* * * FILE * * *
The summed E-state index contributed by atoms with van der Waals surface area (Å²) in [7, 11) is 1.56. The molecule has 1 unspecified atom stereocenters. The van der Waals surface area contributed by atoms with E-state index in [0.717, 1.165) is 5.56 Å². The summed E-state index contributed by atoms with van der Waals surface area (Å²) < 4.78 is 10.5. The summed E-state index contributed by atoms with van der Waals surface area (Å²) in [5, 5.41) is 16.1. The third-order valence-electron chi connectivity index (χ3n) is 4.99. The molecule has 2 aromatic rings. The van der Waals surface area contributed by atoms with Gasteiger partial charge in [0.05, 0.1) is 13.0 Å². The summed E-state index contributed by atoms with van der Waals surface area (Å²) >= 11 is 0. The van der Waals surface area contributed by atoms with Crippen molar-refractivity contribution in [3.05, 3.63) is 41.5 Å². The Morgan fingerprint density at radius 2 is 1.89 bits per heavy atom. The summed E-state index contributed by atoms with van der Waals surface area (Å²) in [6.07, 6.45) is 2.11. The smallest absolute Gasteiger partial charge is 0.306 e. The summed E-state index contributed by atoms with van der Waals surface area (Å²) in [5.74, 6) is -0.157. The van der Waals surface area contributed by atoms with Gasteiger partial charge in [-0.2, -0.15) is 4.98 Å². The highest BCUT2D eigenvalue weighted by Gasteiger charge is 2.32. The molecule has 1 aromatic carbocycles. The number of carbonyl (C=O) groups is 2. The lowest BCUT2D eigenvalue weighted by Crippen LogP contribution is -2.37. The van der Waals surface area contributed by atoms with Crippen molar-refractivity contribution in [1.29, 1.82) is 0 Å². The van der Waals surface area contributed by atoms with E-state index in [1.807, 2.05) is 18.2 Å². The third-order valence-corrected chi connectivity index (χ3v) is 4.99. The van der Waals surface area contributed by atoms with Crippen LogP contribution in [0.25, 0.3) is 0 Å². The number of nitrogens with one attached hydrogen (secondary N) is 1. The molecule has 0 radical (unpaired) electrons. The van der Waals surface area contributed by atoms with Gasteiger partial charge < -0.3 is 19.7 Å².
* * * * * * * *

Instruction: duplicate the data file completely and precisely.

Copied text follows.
The summed E-state index contributed by atoms with van der Waals surface area (Å²) in [7, 11) is 1.56. The molecule has 1 unspecified atom stereocenters. The van der Waals surface area contributed by atoms with E-state index in [0.717, 1.165) is 5.56 Å². The summed E-state index contributed by atoms with van der Waals surface area (Å²) < 4.78 is 10.5. The summed E-state index contributed by atoms with van der Waals surface area (Å²) in [5, 5.41) is 16.1. The third-order valence-electron chi connectivity index (χ3n) is 4.99. The molecule has 2 aromatic rings. The van der Waals surface area contributed by atoms with Gasteiger partial charge in [0.05, 0.1) is 13.0 Å². The summed E-state index contributed by atoms with van der Waals surface area (Å²) >= 11 is 0. The van der Waals surface area contributed by atoms with Crippen molar-refractivity contribution in [3.05, 3.63) is 41.5 Å². The Morgan fingerprint density at radius 2 is 1.89 bits per heavy atom. The summed E-state index contributed by atoms with van der Waals surface area (Å²) in [6.07, 6.45) is 2.11. The smallest absolute Gasteiger partial charge is 0.306 e. The summed E-state index contributed by atoms with van der Waals surface area (Å²) in [5.74, 6) is -0.157. The van der Waals surface area contributed by atoms with Gasteiger partial charge in [-0.2, -0.15) is 4.98 Å². The highest BCUT2D eigenvalue weighted by Gasteiger charge is 2.32. The molecule has 1 aromatic carbocycles. The number of carbonyl (C=O) groups is 2. The lowest BCUT2D eigenvalue weighted by Crippen LogP contribution is -2.37. The van der Waals surface area contributed by atoms with Crippen molar-refractivity contribution in [1.29, 1.82) is 0 Å². The van der Waals surface area contributed by atoms with E-state index in [1.807, 2.05) is 18.2 Å². The third-order valence-corrected chi connectivity index (χ3v) is 4.99. The van der Waals surface area contributed by atoms with Crippen LogP contribution in [0.25, 0.3) is 0 Å². The number of nitrogens with one attached hydrogen (secondary N) is 1. The molecule has 0 radical (unpaired) electrons. The van der Waals surface area contributed by atoms with Gasteiger partial charge < -0.3 is 19.7 Å².